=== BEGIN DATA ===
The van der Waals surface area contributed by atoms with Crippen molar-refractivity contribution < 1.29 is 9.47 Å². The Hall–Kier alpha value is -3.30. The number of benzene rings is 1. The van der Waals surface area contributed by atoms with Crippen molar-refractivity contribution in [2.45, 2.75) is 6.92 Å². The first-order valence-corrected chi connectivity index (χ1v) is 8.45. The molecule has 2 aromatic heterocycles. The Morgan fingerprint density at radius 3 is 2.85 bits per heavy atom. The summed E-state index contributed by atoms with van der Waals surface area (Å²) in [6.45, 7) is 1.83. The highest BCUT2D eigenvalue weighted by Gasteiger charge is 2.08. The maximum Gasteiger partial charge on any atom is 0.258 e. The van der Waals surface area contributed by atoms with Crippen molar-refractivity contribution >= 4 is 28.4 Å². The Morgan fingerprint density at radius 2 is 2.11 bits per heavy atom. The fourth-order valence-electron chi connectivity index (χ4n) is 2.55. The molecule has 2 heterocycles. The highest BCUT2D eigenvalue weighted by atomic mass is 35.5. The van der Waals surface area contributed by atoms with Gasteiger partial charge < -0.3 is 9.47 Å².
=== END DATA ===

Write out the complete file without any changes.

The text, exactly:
The van der Waals surface area contributed by atoms with Crippen molar-refractivity contribution < 1.29 is 9.47 Å². The Hall–Kier alpha value is -3.30. The number of benzene rings is 1. The van der Waals surface area contributed by atoms with Crippen molar-refractivity contribution in [2.45, 2.75) is 6.92 Å². The first-order valence-corrected chi connectivity index (χ1v) is 8.45. The molecule has 2 aromatic heterocycles. The Morgan fingerprint density at radius 3 is 2.85 bits per heavy atom. The summed E-state index contributed by atoms with van der Waals surface area (Å²) in [6.45, 7) is 1.83. The highest BCUT2D eigenvalue weighted by Gasteiger charge is 2.08. The maximum Gasteiger partial charge on any atom is 0.258 e. The van der Waals surface area contributed by atoms with Crippen molar-refractivity contribution >= 4 is 28.4 Å². The Morgan fingerprint density at radius 2 is 2.11 bits per heavy atom. The fourth-order valence-electron chi connectivity index (χ4n) is 2.55. The molecule has 2 heterocycles. The highest BCUT2D eigenvalue weighted by atomic mass is 35.5. The van der Waals surface area contributed by atoms with Gasteiger partial charge < -0.3 is 9.47 Å².